the third in a three part TI series
Much work goes into the creation of another world. The Treasure Island Music Festival last weekend was a break from reality, dazzling and calculated.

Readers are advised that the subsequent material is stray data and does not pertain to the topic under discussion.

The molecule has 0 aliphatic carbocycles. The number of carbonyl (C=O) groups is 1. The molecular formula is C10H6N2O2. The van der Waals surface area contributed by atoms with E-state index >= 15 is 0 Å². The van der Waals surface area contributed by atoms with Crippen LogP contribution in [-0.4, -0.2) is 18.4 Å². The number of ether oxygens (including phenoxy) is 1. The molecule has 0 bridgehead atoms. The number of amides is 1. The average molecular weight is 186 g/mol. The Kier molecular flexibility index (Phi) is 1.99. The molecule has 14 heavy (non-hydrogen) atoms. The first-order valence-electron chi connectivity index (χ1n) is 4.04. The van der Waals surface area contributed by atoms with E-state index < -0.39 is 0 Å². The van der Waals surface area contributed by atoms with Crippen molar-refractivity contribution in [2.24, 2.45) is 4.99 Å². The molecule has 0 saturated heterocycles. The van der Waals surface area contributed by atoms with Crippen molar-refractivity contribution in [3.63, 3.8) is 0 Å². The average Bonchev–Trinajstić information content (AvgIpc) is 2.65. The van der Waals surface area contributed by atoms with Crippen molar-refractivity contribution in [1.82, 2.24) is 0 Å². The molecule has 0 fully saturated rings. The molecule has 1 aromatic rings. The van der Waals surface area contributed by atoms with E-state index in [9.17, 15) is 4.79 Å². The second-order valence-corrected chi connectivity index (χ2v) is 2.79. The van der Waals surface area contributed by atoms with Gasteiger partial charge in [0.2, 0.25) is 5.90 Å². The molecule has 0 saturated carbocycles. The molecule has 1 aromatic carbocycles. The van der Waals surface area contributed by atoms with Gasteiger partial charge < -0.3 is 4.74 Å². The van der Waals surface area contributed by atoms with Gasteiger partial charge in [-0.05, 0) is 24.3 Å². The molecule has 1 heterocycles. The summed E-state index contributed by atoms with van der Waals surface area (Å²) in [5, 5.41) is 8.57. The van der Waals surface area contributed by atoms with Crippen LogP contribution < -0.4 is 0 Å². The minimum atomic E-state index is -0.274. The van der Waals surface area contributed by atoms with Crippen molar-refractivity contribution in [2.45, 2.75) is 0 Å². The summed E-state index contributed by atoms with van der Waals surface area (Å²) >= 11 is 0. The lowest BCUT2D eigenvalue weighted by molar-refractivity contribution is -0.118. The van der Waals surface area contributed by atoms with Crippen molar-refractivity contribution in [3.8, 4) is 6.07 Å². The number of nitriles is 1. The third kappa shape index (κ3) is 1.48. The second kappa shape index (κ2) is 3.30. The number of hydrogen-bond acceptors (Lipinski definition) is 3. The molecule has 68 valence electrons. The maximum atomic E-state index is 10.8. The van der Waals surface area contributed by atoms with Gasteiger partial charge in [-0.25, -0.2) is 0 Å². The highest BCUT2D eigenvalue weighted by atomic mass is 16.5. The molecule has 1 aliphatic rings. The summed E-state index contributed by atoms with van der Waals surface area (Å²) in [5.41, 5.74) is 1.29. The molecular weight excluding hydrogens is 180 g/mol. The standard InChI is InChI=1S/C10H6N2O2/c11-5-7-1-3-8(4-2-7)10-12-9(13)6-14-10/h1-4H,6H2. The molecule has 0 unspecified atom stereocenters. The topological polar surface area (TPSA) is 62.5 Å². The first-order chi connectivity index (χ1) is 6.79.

You can tell you’re in another world by the distortion of time: I honestly couldn’t say how many hours Eric and I dashed about on that island, to which we had been shuttled by free buses running on a continuous loop from the Civic Center to the fest. Once there, a hot-pink Ferris Wheel cleaved the fog, leaving behind little splatters of light. People convened under canvas tents or pressed against each other to get a better view of James Blake’s pixely O-face on either of 2 giant screens. Bodies wrapped in silvery space-blankets flashed through the crowd, bloodshot eyes the only human feature visible beneath their alien shrouds. At 6:15 pm, every (conscious) person gasped as the San Francisco fog came gushing across the stage, filling the space beneath James’ keyboard and decapitating one-fourth of the crowd. To be honest, it’s hard for me to remember Treasure Island as a whole, as a postcard in my mind. What I remember most was the motion of it: everyone swirling around each other, streaming in opposite directions (half pushing towards the stage where Disclosure was setting up, half towards the fleet of port-o-potties) and collectively retaliating—by way of head-banging, smoking, nestling with strangers, shouting to friends lost in the crowd—against the implicit sadness of our setting. Treasure Island is a literal island, sitting in a no-man’s land between Oakland and San Francisco, linked to the Bay Bridge (and the rest of the world) by a famously jank exit that innumerable stoners have nearly crashed their mom’s Jeeps on. Whipped by a Pacific wind at all hours of the day and sporting geometric rows of concrete bunkers, it has the arty eeriness of a vacant lot and the shabby lure of a bar at 11 am. You know the abandoned house in every neighborhood, where local kids go after-hours to smoke up and sit in circles and fuck for the first time? Treasure Island has a similar vibe: like a purgatory of firsts. People in out-of-place parkas navigate the scrub and broken bottles, wondering what next? The music festival takes this blank, sad setting and transforms it, until all that remains of the original wasteland is what was most important about it in the first place: its surreality. It is by now a common trend for music festivals like Treasure Island, Bonnaroo, Coachella, Govenor’s Island, and countless other glorified county-fairs to storm into an unused space and enliven it for a weekend. The other world that we so crave is built from the ground up, then mystified by live music, drugs, and the excitement of a crowd. This concept of an “other world,” a glitzy plane that runs parallel to but is distinct and separate from the humdrum one that we inhabit daily, might seem fanciful, but we actually encounter other worlds on a regular basis. Think of the diehard popularity of virtual realities (with names as obvious as Second Life), immersive online games, and digital communications. Think of the thrill of tripping and watching your bedroom melt into tie-dyed cliche. Think of the awkwardness of finding a friend’s Tumblr, half-diary and half-Judd Apatow film—a strangely personal document despite its fictionality, boasting drinking-stories with an existential twist, poem scraplets, and reblogged photographs of bony girls (as overexposed by light on the lens as by wet t-shirt). You scroll down and the discomfort mounts: despite the belief of 3k followers, this is not the life your friend is living. Think of the last party you went to: what purpose did the ninety-nine cent decorations, punny theme, and Fireball serve besides subtle transit into a less knowable zone? For whatever reason, we can’t easily defy or forget the rules of everyday life; the solution, of course, is to slide into a world where such rules don’t exist. The everyday governance of touch is suspended, and suddenly dancing is possible. Feminist critique aside, there is a poetic notion to “blurred lines.” In a weird way, the desire for and pursuit of other worlds is a defining feature of modern society. This hunger for a separate space is the momentum that propels us to be a functioning member of the realm we least appreciate: everyday life. We rise, eat, do the stuff that must be done, follow orders, swallow shit, all for the promise of later admittance into a world detached from the daily grind. Some people swallow more than shit and drift through their daily duties with their mind elsewhere, not so much with their heads in the clouds as cruising far beyond them. All entertainment, from TV-series to big-budget raves, centers around the creation and occupation of another world. The strangest thing, however, is the point at which these breathers from real life become ritual: when we habituate the very activities meant to transport us into unknown depths. The gamer begins to take meals in his room. The raver’s questionably thin wrists disappear beneath bracelets; she exists in an overlong Halloween and can’t stop acquiring candy. Costume becomes uniform, festivity calcifies into task. Is this a bad thing? Or is it inevitable? If we are so hungry for another world, why shouldn’t we try to make a home of it? That the novelty will fade is certain; but maybe once the magic blanches, we’ll meet the neighbors. As technology is rapidly advanced, so too is our access to newer, wilder realms augmented. And so too are the expectations raised for a truly “different” experience outside the norm. The fetishes get weirder as the online chat-rooms surge. We can listen to music that simulates trips. The weird world of Treasure Island bears testament to this pressure. My biggest question regarding the festival is the same question raised by spectators of its silent disco: what was actually happening? Perhaps that is most commendable quality of Treasure Island (and all successful forms of entertainment): no one came away from the festival with the same memories. We were together (mostly for body-heat) at the same time that we were worlds apart. Eventually the difference between what really happened, physiologically marked by grass-ass, the shivers, a future headache, and what was imagined ceases to matter. What remains is how lovely it felt to be warmed by the sun and nipped by the bay wind at the same time. 2nd Photo from BPM